REBELLIONS UPPER & LOWER CANADA 1837 & 1838
out of 23
Post on 24-Feb-2016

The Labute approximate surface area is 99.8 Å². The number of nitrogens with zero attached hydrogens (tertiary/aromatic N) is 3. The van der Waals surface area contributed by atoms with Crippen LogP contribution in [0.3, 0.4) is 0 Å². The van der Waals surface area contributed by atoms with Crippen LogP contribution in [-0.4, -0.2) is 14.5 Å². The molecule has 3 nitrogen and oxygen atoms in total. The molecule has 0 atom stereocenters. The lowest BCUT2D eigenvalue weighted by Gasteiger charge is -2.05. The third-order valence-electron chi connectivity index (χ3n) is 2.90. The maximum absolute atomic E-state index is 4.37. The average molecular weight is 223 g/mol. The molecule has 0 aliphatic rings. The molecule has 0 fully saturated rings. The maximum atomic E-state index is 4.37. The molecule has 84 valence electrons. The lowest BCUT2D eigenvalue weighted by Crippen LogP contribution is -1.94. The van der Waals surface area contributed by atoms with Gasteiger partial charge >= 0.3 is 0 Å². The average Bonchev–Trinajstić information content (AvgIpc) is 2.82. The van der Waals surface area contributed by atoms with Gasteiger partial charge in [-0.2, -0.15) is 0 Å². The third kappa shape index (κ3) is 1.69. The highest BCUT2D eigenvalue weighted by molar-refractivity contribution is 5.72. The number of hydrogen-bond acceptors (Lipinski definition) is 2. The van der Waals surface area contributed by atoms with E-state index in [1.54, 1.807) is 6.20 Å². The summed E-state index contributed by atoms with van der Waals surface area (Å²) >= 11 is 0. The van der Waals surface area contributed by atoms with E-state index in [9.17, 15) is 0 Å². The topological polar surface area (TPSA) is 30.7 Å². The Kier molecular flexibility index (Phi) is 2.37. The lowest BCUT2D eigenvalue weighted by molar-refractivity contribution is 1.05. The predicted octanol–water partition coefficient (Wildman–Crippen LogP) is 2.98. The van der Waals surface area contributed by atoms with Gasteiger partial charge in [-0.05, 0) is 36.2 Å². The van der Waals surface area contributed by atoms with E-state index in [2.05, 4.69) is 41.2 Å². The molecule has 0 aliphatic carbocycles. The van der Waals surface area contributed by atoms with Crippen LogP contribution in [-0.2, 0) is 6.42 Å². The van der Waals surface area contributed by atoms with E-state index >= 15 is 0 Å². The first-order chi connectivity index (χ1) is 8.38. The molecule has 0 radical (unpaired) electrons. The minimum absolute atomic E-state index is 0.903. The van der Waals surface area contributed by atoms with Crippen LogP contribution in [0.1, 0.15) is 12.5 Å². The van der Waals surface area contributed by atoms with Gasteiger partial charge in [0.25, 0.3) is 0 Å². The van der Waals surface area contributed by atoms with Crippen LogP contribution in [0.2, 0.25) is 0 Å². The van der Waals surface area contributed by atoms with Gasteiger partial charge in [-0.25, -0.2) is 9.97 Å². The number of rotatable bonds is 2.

DESCRIPTIONREBELLIONS UPPER & LOWER CANADA 1837 & 1838. Key Events In Canadian History Which influenced The Nation We Have Today. Upper Canada William Lyon Mackenzie The Reformers Vs. Family Compact. Lower Canada Louis Joseph Papineau The Patriots Vs. Chateau Clique. Rebellions of. - PowerPoint PPT Presentation